Johnny Gaudreau wins Hobey Baker Award as top U.S. college hockey player

Boston College forward Johnny Gaudreau won the Hobey Baker Award on Friday night as the top Division I college hockey player, and signed with the Calgary Flames.

Forward passed up senior year for NHL deal

Boston College forward Johnny Gaudreau was pumped on Friday. He not only won the Hobey Baker Award as the top American college hockey player this season, but also signed an NHL contract with the Calgary Flames. (Charles Krupa/Associated Press/File)

Boston College forward Johnny Gaudreau won the Hobey Baker Award on Friday night as the top Division I college hockey player, and signed with the Calgary Flames.

Gaudreau, from Carney's Point, N.J., won the award a day after Boston College lost to Union in the NCAA semifinals. He passed up with senior season to sign with Calgary.

The Flames also signed Gaudreau's teammate Bill Arnold, who just completed his senior year.

“We are excited to welcome both Bill Arnold and Johnny Gaudreau to professional hockey after reaching agreements today on entry level contracts with the Calgary Flames,” said Flames president of hockey operations Brian Burke in a statement. “Bill is a solid two-way player with good offensive instincts combined with power and grit. Congratulations to Johnny on capping off an amazing college season with the Hobey Baker Award, a very well deserved achievement.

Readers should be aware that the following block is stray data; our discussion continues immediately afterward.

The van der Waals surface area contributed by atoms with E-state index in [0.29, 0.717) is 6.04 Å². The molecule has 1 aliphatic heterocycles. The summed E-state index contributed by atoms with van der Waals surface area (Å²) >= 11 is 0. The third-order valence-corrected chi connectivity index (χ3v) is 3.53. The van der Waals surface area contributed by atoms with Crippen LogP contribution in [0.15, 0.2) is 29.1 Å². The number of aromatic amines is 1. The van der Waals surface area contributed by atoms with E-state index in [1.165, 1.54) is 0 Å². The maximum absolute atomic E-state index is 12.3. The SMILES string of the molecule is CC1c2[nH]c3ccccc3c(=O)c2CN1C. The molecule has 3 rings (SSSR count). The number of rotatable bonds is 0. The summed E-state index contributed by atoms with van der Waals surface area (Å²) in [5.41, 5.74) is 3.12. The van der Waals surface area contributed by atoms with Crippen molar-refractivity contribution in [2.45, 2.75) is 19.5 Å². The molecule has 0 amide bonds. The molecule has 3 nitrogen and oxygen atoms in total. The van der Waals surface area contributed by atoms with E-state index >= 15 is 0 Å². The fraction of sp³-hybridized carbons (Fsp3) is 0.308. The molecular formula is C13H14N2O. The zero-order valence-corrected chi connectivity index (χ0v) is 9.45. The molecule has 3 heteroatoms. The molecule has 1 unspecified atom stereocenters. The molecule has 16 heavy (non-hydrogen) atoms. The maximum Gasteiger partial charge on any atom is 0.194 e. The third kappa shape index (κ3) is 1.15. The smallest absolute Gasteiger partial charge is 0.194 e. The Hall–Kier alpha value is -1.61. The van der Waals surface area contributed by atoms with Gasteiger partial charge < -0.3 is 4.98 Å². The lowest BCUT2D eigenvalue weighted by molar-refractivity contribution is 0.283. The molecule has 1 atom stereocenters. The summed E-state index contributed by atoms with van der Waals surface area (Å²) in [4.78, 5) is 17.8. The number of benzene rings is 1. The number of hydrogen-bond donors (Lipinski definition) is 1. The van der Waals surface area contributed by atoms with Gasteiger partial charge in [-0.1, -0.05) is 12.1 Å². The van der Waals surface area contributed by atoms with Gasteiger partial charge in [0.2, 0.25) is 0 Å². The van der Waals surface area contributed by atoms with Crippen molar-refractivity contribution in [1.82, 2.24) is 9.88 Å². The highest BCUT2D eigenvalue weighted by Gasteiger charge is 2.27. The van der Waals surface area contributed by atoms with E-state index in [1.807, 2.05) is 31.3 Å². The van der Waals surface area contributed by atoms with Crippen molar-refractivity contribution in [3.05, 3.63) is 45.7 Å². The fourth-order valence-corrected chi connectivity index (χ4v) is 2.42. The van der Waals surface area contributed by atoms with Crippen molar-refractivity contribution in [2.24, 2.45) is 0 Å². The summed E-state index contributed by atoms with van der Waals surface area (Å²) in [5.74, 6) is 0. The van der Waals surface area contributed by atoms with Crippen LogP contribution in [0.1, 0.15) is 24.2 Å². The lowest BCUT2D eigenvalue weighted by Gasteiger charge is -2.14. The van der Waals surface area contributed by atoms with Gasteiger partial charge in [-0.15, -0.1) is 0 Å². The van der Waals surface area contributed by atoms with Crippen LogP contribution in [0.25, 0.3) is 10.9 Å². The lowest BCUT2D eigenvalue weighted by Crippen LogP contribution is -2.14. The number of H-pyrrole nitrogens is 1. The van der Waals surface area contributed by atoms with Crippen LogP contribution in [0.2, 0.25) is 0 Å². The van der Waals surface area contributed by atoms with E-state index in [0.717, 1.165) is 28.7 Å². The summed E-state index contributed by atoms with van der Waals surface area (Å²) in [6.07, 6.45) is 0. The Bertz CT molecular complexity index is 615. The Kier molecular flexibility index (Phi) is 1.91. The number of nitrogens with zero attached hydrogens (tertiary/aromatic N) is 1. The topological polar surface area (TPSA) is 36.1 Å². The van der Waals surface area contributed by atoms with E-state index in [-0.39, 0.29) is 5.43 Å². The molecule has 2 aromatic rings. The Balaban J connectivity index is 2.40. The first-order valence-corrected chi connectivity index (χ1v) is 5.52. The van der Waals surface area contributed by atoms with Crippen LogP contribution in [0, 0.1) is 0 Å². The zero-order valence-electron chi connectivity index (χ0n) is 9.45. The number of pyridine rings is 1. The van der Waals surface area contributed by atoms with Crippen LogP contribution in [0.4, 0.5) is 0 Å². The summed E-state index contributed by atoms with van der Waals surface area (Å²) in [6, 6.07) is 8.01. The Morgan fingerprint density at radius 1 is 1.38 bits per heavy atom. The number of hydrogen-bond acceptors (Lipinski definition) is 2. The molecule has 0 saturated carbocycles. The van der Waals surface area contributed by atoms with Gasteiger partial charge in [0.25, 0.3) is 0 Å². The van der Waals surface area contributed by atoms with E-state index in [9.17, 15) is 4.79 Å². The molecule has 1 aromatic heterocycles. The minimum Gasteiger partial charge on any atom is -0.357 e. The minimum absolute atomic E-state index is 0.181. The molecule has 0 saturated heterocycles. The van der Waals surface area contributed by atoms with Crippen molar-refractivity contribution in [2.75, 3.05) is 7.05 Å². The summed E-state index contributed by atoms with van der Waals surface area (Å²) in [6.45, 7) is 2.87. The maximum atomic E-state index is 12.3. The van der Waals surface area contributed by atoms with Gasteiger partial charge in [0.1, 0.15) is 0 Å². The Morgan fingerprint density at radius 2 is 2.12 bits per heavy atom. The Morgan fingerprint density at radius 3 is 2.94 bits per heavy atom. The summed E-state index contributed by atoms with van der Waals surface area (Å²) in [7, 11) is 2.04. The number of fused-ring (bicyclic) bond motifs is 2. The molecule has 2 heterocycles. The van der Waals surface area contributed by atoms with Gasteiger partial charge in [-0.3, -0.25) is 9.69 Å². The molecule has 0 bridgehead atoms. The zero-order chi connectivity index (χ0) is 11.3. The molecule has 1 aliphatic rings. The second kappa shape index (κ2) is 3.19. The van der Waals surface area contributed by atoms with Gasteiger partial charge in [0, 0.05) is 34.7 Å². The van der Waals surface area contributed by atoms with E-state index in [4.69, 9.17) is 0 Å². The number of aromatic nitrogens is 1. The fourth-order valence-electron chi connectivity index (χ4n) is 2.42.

"Johnny is a gifted player with high end skill and smarts.  We look forward to having both players, as they take the next step forward in contributing to the success of the Calgary Flames.”

The five-foot-seven, 150-pound Gaudreau led the nation with 36 goals and 44 assists. He's the first player to reach 80 points since Colorado College's Peter Sejna had 82 in 2002-03.

St. Lawrence's Greg Carey and St. Cloud State's Nic Dowd were the other finalists.

Union will play Minnesota in the championship game Saturday night.

Arnold, from Needham, Mass, had 14 goals and 39 assists this season. The 39 helpers ranked second in the NCAA and he tied for fifth in points (53) while setting a career high in each category.

Arnold averaged .91 points per game during his college career, finishing with 58 goals and 86 assists for 144 points and 175 penalty minutes in 159 career games while helping the Eagles capture the NCAA championship in 2012.

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